Fiji Rugby Union and Oceania Rugby, the regional governing body for rugby union, are partnering with the Australian Government’s PacificAus Sports in a number of initiatives aimed to positively impact gender equality through the Oceania Rise Rugby Project.
Fiji is one of the nations that will receive targeted support through the project that spans over three years.
In Fiji, the three-year collaboration is by way of a much-needed injection into domestic girls’ rugby competition by supporting the Raluve Secondary Schools Competition. It will also fund two new full-time positions in senior management for women within Fiji Rugby, and training on governance and strategy with provincial rugby unions throughout Fiji.
The project, the FRU said in a statement responds directly to the surge in popularity of rugby for girls in Fiji and seeks to address the most significant gaps in the women’s rugby pathway and women in the management of the sport.
“Rise Rugby follows the recent international success of Fiji women’s teams at the Tokyo 2020 Olympic Games, 2022 Super W competition, and 2022 Commonwealth Games has inspired girls of all ages to join the game and seeks to improve the representation of women in paid and unpaid senior sport management roles.”
Australia’s Chargé d’Affaires in Fiji, John Williams said, “The Rise Rugby Project would boost the participation of women and girls in rugby at all levels by providing a clear pathway for players to reach their full potential.
It will also ensure women’s voices are heard in the management of rugby in Fiji.”
Fiji Secondary School Rugby Union President, Jone Kanalagi, said, “FSSRU as organizers of the Weet-bix Raluve Competition is indeed grateful that the Australian Government has come on board to be a sponsor for the Fiji Secondary School Girls Rugby for the next three years.
“It means a lot to the growth of the Raluve Competition and FSSRU will ensure that the sponsorship will be directed at areas of need to develop and finance the growth of the sport for girls in Secondary Schools.”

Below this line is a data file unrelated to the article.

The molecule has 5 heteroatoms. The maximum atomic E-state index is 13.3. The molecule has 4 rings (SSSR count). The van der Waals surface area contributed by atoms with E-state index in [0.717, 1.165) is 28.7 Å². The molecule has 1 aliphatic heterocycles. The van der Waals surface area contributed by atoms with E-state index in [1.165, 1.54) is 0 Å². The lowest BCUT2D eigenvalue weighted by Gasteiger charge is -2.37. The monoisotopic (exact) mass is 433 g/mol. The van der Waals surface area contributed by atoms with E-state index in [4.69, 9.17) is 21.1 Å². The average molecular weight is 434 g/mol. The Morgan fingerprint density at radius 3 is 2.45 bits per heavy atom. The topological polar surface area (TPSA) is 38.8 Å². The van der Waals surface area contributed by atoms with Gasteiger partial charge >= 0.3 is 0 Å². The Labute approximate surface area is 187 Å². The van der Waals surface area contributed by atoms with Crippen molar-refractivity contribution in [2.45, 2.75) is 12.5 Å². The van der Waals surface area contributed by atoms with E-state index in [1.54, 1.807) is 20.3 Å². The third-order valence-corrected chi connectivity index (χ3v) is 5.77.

The Weetbix Raluve Championship has opened access to rugby for secondary school age girls, and the response has been astounding – In the U16 and U18 girls, an incredible 72 schools are participating in the four different zones which are Eastern, Southern, Northern and Central.
Oceania Rugby Sport for Development and Partnerships Manager Erin Hatton explained: “The Oceania Rise Rugby Project is a game-changer for women in rugby in the region. It is driving a series of strategies and initiatives over three years. Some activities serve all countries across our region, including Directors Training, women’s rugby-specific learning resources, and an Oceania Women in Rugby Network and mentoring program.
“And four countries are receiving more concerted support for senior domestic competition and women in sport management – Fiji, Samoa, Solomon Islands and Tonga. This sort of significant and focused support is so valuable to always unions. Instead of inching forward in the women’s sport space, that can take great strides and make meaningful progress.”
Raluve Secondary Schools Rugby
This is the inaugural year for the Weet-bix Raluve Cup. The participating schools have been playing in their zones in the last few months, after which the top eight teams (two each from four zones) will qualify for the national quarterfinal. The quarterfinals will be played on the 17 Sept at Ratu Cakobau Park, Nausori, Semifinals on 1 October at Prince Charles Park and the Finals at Churchill Park in Lautoka on 8 October.
Photo: Fiji Rugby